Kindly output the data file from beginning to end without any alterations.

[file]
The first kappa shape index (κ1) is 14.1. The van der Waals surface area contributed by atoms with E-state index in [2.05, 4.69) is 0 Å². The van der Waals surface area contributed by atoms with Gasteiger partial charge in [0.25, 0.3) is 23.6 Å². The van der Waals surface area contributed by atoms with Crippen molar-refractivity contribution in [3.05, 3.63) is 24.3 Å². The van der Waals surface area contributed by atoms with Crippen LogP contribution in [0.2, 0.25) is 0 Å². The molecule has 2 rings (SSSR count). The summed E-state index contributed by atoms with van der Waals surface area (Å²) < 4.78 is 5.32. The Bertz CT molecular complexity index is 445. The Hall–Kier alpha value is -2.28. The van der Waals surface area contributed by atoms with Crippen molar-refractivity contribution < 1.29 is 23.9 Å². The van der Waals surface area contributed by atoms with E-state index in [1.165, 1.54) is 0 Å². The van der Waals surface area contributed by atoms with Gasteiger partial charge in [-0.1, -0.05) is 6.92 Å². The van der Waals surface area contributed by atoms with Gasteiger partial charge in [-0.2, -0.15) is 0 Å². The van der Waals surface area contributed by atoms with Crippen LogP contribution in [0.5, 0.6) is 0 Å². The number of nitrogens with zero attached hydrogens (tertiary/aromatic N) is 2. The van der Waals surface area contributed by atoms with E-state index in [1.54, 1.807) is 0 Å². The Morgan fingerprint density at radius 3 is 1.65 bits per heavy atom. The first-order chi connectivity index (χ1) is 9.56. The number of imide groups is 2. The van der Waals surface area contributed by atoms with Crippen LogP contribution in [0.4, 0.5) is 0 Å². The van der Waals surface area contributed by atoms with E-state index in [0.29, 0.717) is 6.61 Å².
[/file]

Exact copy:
The first kappa shape index (κ1) is 14.1. The van der Waals surface area contributed by atoms with E-state index in [2.05, 4.69) is 0 Å². The van der Waals surface area contributed by atoms with Gasteiger partial charge in [0.25, 0.3) is 23.6 Å². The van der Waals surface area contributed by atoms with Crippen molar-refractivity contribution in [3.05, 3.63) is 24.3 Å². The van der Waals surface area contributed by atoms with Crippen LogP contribution in [0.2, 0.25) is 0 Å². The molecule has 2 rings (SSSR count). The summed E-state index contributed by atoms with van der Waals surface area (Å²) < 4.78 is 5.32. The Bertz CT molecular complexity index is 445. The Hall–Kier alpha value is -2.28. The van der Waals surface area contributed by atoms with Crippen molar-refractivity contribution < 1.29 is 23.9 Å². The van der Waals surface area contributed by atoms with E-state index in [1.165, 1.54) is 0 Å². The van der Waals surface area contributed by atoms with Gasteiger partial charge in [-0.1, -0.05) is 6.92 Å². The van der Waals surface area contributed by atoms with Gasteiger partial charge in [-0.2, -0.15) is 0 Å². The van der Waals surface area contributed by atoms with Crippen LogP contribution in [0.5, 0.6) is 0 Å². The number of nitrogens with zero attached hydrogens (tertiary/aromatic N) is 2. The van der Waals surface area contributed by atoms with E-state index in [1.54, 1.807) is 0 Å². The Morgan fingerprint density at radius 3 is 1.65 bits per heavy atom. The first-order chi connectivity index (χ1) is 9.56. The number of imide groups is 2. The van der Waals surface area contributed by atoms with Crippen LogP contribution in [0.4, 0.5) is 0 Å². The van der Waals surface area contributed by atoms with E-state index in [0.29, 0.717) is 6.61 Å².